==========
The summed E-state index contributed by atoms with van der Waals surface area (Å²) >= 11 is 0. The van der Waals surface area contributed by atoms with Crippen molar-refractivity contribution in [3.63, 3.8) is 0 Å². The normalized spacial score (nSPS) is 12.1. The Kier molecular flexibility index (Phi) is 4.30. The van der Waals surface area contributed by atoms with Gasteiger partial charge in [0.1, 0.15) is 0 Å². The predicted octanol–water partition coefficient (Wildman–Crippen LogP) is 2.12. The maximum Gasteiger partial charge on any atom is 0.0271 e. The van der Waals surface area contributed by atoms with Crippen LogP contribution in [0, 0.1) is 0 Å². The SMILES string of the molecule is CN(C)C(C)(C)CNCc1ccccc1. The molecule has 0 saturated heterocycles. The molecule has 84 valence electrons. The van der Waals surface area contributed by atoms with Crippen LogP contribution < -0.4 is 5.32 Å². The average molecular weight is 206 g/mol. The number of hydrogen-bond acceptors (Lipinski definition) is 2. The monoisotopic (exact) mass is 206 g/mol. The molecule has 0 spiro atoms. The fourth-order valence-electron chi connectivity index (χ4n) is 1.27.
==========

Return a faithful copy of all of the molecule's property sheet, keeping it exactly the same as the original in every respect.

The summed E-state index contributed by atoms with van der Waals surface area (Å²) >= 11 is 0. The van der Waals surface area contributed by atoms with Crippen molar-refractivity contribution in [3.63, 3.8) is 0 Å². The normalized spacial score (nSPS) is 12.1. The Kier molecular flexibility index (Phi) is 4.30. The van der Waals surface area contributed by atoms with Gasteiger partial charge in [0.1, 0.15) is 0 Å². The predicted octanol–water partition coefficient (Wildman–Crippen LogP) is 2.12. The maximum Gasteiger partial charge on any atom is 0.0271 e. The van der Waals surface area contributed by atoms with Crippen LogP contribution in [0, 0.1) is 0 Å². The SMILES string of the molecule is CN(C)C(C)(C)CNCc1ccccc1. The molecule has 0 saturated heterocycles. The molecule has 84 valence electrons. The van der Waals surface area contributed by atoms with Crippen LogP contribution < -0.4 is 5.32 Å². The average molecular weight is 206 g/mol. The number of hydrogen-bond acceptors (Lipinski definition) is 2. The monoisotopic (exact) mass is 206 g/mol. The molecule has 0 spiro atoms. The fourth-order valence-electron chi connectivity index (χ4n) is 1.27.